I wondered if the claustrophobic and lack of action sense I got might have been due to COVID confinement leaking through. But Ellis seems to say she’s been working on this text for many years, so that sense I get might be more from the tightly psychological nature of the story. That sense may have been fully intended.
So I can’t say this was a badly written book. I believe Ellis to be too in control of her craft for that, too smart for that. I think it’s a matter of artistic vision and choice, and I’m just not enjoying that path. It is odd that I liked re-reading the first book, and I liked the book I read after (so it wasn’t my mood affecting things).
I do take issue with the typography used in some of the intermezzo pieces. Reading my Apple eBook version on my fairly large iPhone XR, some columns are compressed into widths of about 12-characters. Which makes them a pain to read. Others are too-small bitmap images I can’t expand to make readable.
I’ll also note Ellis leans a bit heavily into SF references. For example:
Ghasabian drew his mouth into a thin line, then turned to go, his Captain Picard bald head shining in the afternoon sun.
Does the Picard reference really add anything there? There’s a fair amount of that sort of thing. Some may enjoy it; I find it jarring. To me it breaks the fourth wall a little and takes me out of the narrative. (On this particular one, I found the insertion of the name disturbed the natural rhythm of the sentence. Try it without; you might see what I mean.)
A possible error in the Apple eBook: in the index the end sections are numbered ii, ii, ii, and iv. Obviously it should be i, ii, iii, and iv. (Also, why does Apple keep offering to sell me the first book when I already bought it?)
Bottom line, blame my taste or not, I’m disappointed to have to give this a thumbs down. Maybe there’s an element of middle-book doldrums here — a setup for the exciting third act (so far untitled but due next year).
The book somehow feels more personal than the first, as if Ellis is working closer to her own emotional bones. It’s possible her intended audience, those who can relate, may deeply appreciate the story. I’m just not among them.
William Gibson, along with Bruce Sterling, are considered the fathers of the cyberpunk genre of science fiction. Neuromancer is one of Gibson’s key novels and a major seed from which movies like The Matrix (1999) grew. (In fact, Gibson uses the term “matrix” for cyberspace in this book.)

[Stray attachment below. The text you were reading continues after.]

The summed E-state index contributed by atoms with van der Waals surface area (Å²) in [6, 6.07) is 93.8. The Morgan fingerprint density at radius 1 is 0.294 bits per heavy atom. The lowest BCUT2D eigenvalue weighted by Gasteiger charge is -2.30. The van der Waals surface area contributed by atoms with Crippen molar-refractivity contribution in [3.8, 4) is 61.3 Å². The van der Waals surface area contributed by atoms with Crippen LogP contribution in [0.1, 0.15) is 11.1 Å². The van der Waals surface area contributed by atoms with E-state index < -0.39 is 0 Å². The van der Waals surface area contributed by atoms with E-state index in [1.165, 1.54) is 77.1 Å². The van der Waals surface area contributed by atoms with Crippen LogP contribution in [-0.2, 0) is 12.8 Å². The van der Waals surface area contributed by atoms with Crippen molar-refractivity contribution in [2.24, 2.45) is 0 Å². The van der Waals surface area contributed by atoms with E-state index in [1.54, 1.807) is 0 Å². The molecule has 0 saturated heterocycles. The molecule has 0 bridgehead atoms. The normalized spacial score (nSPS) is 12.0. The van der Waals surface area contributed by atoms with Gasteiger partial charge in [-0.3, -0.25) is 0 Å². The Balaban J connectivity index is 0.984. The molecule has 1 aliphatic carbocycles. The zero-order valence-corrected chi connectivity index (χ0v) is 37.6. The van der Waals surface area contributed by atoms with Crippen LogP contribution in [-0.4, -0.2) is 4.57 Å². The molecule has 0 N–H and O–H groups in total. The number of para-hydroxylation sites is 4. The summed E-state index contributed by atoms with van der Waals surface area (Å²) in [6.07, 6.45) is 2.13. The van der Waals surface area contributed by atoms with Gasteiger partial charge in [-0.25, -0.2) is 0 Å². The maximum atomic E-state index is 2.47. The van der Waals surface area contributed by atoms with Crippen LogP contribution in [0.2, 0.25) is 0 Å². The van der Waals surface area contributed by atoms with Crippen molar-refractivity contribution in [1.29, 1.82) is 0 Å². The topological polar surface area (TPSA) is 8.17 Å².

The story involves a man named Henry Case, a former “console cowboy” — an elite computer hacker.
When the novel opens Case is living his own slow suicide because an attempt to pilfer from an employer resulted in having his nervous system poisoned by mycotoxins that forever destroyed his neural interface with cyberspace. He is a Cowboy no more, now just a street hustler doing ever more dangerous deals.
Then he’s recruited and fixed by what turns out to be an AI with the “Turing registry code name” of Wintermute who wants to join with another AI codenamed Neuromancer. They are akin to two halves of a brain, each with specialties of their own, and they want to be whole.
Well, Wintermute does. Neuromancer isn’t so sure it’s a good idea.
It’s a great adventure in an amazingly conceived reality that defined a new style of science fiction. Could not put it down!
All three are available at the library, but for months Neuromancer has been out on loan with a long wait list.
The thing is, I have a paperback copy, but I’m so spoiled by ebooks now I’ve been reluctant to pick up the hardcopy. But after The Truth of the Divine I wanted something really good to read (to double-check my mood, if nothing else), so I made myself pick up the paperback.
Glad I did. I’ve already checked out and started Count Zero!
It’s a silly goofy comedy overloaded with puns, and — as should be apparent by the cover art — is a parody of a famous and beloved science fiction TV show.
So imagine Star Trek told from Spock’s perspective among the illogical, impulsive, often astonishingly lucky beyond reason, humans.
What if Spock was the calm logical human advisor, an “ancient one,” a member of the race of early space travelers who brought technology to other younger races, and the illogical, impulsive, often astonishingly lucky beyond reason, crew were demmies, a race of short-lived, short-statured (pointy teethed) beings who just want to have fun going on adventures, usually rushing headlong into them without thought.
In other words, pretty much Kirk and crew.
The medical demmie is Guts, the engineering demmie is Nuts (a nickname she hates). The security walking dead are greenies after their lime-green shirts (which make just as nice a target as red ones).
Two examples of the humor:
At one point Guts injects a native with Alien Relaxxant Number One, a compound usually privately synthesized and provided to the doctor by the ship’s human advisor, an example of superior human technology. But Guts is sophisticated enough of a demmie to be in on the secret — it’s just highly distilled water because the placebo effect is universal. Upon being injected, hysterical aliens always calm down.
The transporter is a 200-mile hose they carry on a giant reel that takes half the mass and volume of the ship. They unwind it and let the nozzle down to the surface. The crew are converted to chemical slurry, shot down the tube, and reconstructed, usually successfully, at the nozzle. Non-organic gear is sent down in sealed tubes. The hose is invisible to radar, sonar, infrared, and most visible light because it’s painted the mystical color blue, which the demmies can’t see.
The planet they’re exploring, Oxytocin 41, turns out to have a serious problem. Due to a disease that began some time ago, when standards (normal people) die, they turn into either: Zoomz (zombies), Lik’ems (werewolves), or Nomorts (vampires). These are effectively the lower, middle, and upper, classes of undead.
Who generally prey on the living standards, but there is a giant hotel-casino neutral ground that lets them prey in a more… financial way.
I’m only halfway through this one, but it’s a lot of fun!
Stay reading, my friends! Go forth and spread beauty and light.